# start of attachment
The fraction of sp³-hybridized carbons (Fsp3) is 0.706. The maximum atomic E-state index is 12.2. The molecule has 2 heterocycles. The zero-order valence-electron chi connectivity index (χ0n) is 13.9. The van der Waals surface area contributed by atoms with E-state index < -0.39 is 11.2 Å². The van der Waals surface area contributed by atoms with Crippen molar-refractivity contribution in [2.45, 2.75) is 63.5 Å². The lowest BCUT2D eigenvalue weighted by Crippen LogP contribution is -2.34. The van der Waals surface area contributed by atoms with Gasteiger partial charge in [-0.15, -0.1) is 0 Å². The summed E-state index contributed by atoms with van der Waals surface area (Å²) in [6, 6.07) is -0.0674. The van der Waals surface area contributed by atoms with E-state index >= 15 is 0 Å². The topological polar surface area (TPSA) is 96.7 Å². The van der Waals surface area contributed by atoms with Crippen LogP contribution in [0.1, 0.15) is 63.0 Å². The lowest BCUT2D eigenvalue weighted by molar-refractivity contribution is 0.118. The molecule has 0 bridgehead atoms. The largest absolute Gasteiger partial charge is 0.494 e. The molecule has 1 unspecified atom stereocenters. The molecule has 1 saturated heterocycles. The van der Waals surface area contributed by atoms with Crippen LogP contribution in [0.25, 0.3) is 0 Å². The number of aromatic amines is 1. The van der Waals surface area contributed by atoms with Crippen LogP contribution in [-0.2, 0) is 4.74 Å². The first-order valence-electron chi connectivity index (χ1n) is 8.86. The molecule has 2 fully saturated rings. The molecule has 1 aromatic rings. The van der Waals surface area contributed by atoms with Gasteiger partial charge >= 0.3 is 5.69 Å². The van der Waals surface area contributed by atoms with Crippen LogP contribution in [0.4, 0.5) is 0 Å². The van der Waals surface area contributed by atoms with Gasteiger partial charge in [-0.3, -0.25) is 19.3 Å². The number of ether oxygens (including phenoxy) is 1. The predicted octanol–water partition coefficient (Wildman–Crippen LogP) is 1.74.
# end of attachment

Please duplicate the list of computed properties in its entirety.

The fraction of sp³-hybridized carbons (Fsp3) is 0.706. The maximum atomic E-state index is 12.2. The molecule has 2 heterocycles. The zero-order valence-electron chi connectivity index (χ0n) is 13.9. The van der Waals surface area contributed by atoms with E-state index < -0.39 is 11.2 Å². The van der Waals surface area contributed by atoms with Crippen molar-refractivity contribution in [2.45, 2.75) is 63.5 Å². The lowest BCUT2D eigenvalue weighted by Crippen LogP contribution is -2.34. The van der Waals surface area contributed by atoms with Gasteiger partial charge in [-0.15, -0.1) is 0 Å². The summed E-state index contributed by atoms with van der Waals surface area (Å²) in [6, 6.07) is -0.0674. The van der Waals surface area contributed by atoms with E-state index >= 15 is 0 Å². The topological polar surface area (TPSA) is 96.7 Å². The van der Waals surface area contributed by atoms with Crippen LogP contribution in [0.1, 0.15) is 63.0 Å². The lowest BCUT2D eigenvalue weighted by molar-refractivity contribution is 0.118. The molecule has 0 bridgehead atoms. The largest absolute Gasteiger partial charge is 0.494 e. The molecule has 1 unspecified atom stereocenters. The molecule has 1 saturated heterocycles. The van der Waals surface area contributed by atoms with Crippen LogP contribution in [0.25, 0.3) is 0 Å². The number of aromatic amines is 1. The van der Waals surface area contributed by atoms with Crippen LogP contribution in [-0.2, 0) is 4.74 Å². The first-order valence-electron chi connectivity index (χ1n) is 8.86. The molecule has 2 fully saturated rings. The molecule has 1 aromatic rings. The van der Waals surface area contributed by atoms with Gasteiger partial charge >= 0.3 is 5.69 Å². The van der Waals surface area contributed by atoms with Crippen LogP contribution in [0.4, 0.5) is 0 Å². The van der Waals surface area contributed by atoms with Gasteiger partial charge in [-0.3, -0.25) is 19.3 Å². The number of ether oxygens (including phenoxy) is 1. The predicted octanol–water partition coefficient (Wildman–Crippen LogP) is 1.74.